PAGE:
A long and well established connective tissue in the way I talk and write, and think about health & fitness is that we are all connected through this global ecosystem we all share.
    Which is why I have over the years pointed out that living in a sustainable way is ultimately all about health. Individual health & planetary health. People that are opting to eat shit just isn't healthy.
    Neither from a planetary or individual perspective.

    Just as how healthy fit people that´s living unsustainable, just isn't healthy living people either.

  • Fitness School, Question 35, Let us dig deep down into 'standing barbell row' and the complete amount of muscles it will engage and activate.

    Quality time needed: 3 minutes


    Fitness School
    Do you know the right answer?.



    Question number 35 in our School of Fitness.
    Once we venture beyond the glorious realms of leg and glutes training, there is the never-ending hallway of kicking and boxing to explore and conquer.
    But what else lies beyond the joy of those fit & healthy cornerstones?.
    Well, if it was not obvious so far in life, martial arts and legs and glutes have their equal in the colossus that is weighted back training.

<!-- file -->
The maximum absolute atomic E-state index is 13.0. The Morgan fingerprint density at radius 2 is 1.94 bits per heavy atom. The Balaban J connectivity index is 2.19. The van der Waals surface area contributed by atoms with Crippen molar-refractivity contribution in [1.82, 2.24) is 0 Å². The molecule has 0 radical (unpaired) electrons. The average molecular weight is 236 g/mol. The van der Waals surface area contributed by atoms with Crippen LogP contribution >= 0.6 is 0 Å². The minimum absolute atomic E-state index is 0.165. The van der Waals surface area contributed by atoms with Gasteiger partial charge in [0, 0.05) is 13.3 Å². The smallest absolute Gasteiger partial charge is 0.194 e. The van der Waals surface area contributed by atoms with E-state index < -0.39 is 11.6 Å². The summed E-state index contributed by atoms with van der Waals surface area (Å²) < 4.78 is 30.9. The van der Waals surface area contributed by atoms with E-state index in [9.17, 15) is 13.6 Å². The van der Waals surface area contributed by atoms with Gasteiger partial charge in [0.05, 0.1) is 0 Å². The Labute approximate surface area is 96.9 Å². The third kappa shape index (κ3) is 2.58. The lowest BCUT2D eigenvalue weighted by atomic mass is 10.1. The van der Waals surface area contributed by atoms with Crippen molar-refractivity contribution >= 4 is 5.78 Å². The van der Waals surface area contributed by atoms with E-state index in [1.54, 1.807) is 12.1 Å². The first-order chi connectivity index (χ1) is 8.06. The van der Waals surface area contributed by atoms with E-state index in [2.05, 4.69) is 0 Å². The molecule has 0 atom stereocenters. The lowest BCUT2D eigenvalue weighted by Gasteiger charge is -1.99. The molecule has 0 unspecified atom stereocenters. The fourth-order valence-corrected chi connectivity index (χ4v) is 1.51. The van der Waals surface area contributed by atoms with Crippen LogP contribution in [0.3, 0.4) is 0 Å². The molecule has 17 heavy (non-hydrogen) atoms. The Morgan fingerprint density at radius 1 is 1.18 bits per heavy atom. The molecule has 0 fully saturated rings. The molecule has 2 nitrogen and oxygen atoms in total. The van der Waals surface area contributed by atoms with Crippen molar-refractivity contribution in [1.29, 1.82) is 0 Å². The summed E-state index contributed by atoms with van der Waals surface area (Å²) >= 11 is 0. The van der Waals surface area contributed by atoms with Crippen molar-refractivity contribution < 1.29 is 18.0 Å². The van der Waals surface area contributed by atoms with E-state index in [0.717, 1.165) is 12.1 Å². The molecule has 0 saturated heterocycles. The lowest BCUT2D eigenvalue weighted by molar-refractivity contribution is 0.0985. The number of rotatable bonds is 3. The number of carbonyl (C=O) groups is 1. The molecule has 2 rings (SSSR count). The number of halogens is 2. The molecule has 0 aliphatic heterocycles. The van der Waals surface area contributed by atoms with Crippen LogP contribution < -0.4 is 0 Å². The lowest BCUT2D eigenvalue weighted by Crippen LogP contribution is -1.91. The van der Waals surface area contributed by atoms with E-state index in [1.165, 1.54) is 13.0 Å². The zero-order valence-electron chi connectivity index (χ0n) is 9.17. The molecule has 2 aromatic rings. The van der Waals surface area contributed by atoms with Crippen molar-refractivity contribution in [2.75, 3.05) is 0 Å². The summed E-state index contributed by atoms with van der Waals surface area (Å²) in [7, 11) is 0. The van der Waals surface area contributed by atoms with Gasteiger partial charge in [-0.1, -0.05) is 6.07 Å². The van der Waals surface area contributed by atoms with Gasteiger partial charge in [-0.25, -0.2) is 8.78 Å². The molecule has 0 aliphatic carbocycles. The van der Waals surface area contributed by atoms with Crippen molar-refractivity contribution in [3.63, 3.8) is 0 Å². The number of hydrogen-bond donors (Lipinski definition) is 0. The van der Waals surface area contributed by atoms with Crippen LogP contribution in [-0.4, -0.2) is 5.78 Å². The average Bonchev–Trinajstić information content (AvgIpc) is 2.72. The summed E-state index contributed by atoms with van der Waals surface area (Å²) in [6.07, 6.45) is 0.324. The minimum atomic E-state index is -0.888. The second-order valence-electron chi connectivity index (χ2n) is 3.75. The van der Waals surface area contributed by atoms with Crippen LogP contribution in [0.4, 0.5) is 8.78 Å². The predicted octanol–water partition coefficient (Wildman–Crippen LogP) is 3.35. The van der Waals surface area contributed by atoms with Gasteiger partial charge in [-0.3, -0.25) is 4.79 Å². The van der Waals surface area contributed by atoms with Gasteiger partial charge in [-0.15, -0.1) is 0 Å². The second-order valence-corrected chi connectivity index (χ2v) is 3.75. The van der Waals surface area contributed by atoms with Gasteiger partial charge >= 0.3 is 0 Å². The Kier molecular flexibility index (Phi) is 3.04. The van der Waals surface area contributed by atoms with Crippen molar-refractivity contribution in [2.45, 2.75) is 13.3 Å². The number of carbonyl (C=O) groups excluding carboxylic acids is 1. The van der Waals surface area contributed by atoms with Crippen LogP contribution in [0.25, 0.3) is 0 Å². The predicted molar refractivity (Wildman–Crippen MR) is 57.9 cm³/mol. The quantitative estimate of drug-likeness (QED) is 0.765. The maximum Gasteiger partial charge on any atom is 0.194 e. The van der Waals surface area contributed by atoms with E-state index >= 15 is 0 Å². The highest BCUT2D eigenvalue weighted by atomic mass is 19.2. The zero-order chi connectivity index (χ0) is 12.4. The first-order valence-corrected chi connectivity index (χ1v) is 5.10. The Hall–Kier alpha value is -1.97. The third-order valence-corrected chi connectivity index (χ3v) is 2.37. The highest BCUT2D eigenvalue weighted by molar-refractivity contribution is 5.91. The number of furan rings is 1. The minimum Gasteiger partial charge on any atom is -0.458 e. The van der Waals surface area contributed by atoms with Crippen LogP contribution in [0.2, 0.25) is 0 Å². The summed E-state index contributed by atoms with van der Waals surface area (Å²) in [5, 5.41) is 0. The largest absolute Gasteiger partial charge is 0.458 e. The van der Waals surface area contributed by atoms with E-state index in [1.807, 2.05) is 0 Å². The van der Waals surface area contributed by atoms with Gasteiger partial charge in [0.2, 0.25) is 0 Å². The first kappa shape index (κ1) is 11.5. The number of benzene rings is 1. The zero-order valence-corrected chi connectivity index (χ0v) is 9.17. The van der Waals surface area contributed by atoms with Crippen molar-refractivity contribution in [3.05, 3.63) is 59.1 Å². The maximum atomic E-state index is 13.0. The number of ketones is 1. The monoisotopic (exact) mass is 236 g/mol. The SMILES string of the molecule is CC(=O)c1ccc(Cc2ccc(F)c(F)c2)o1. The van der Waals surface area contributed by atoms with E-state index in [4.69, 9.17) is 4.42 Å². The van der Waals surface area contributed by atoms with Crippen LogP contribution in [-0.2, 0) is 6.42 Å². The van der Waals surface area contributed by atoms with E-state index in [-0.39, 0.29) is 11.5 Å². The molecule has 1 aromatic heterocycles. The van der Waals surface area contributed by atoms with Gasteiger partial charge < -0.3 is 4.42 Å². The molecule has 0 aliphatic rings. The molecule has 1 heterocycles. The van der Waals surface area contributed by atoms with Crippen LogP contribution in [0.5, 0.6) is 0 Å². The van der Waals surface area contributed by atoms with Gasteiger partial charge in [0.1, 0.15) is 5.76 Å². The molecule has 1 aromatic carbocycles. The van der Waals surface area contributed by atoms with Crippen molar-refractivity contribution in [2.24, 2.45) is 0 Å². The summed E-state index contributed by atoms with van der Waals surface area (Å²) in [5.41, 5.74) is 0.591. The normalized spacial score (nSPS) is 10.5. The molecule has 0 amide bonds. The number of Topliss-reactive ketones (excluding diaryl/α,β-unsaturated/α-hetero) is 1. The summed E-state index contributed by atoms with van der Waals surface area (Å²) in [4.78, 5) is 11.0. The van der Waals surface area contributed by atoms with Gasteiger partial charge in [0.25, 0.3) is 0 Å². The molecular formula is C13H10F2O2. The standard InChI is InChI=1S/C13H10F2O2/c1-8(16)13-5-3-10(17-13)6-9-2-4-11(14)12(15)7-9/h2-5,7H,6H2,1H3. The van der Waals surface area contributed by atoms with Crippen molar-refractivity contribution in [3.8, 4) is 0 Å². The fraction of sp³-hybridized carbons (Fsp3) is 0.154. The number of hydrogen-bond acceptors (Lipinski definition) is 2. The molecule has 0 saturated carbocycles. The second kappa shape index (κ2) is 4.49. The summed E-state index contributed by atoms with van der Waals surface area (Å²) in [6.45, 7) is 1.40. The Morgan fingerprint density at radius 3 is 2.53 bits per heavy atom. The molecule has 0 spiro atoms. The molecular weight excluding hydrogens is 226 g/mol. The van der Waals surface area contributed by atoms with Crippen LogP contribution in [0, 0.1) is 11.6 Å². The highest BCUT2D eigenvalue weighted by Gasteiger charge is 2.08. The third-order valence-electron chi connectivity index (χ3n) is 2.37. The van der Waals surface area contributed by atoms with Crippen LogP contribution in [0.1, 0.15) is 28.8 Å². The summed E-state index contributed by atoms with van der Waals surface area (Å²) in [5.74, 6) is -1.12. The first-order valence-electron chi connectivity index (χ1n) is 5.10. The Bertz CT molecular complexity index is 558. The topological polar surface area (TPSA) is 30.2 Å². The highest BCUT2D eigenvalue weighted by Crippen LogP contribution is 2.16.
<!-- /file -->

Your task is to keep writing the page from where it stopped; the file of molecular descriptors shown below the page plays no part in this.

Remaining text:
And when it comes down to weighted back training, actually, when it comes down to working the upper body at all, there is one exercise which I will never hesitate to put front and center (together with deadlift), and that is 'Standing Barbell Row'.
    Here is my question:
    Standing Barbell Row will challenge and work you from top to toe.
    But can you list all of the muscles which you will activate when you do this bad boy in a properly challenging way?.

  • The things we see in the rearview mirror, the world meat free week, and Scandinavian winter scenes.

    Quality time needed: 6 minutes


    Views we catch in the rear view mirror as we leave #worldmeatfreeweek behind us.

    The Lost World.



    Good and healthy vegetarian food is able to provide health & fitness improving nutrition for far more people, despite polluting much less and using up a lot less landmass vied towards animal farming.
    And you can quote me on that because that simple statement is 100% based on science & clear-cut facts instead of peoples personal opinions and conjecture.

    In fact, food production from animal farming is already using up 83% of our global agricultural land. Yet, it is only managing to deliver about 18% of the calories we consume. And does that situation not sound completely unsustainable and fool-hearted to maintain?.

  • Fitness School, Question 34, Is there a connection between weighted leg and glute training and your brain maintaining a healthy neurological cell production?

    Quality time needed: 4 minutes


    Fitness School
    Do you know the right answer?.



    Question number 34 in our School of Fitness.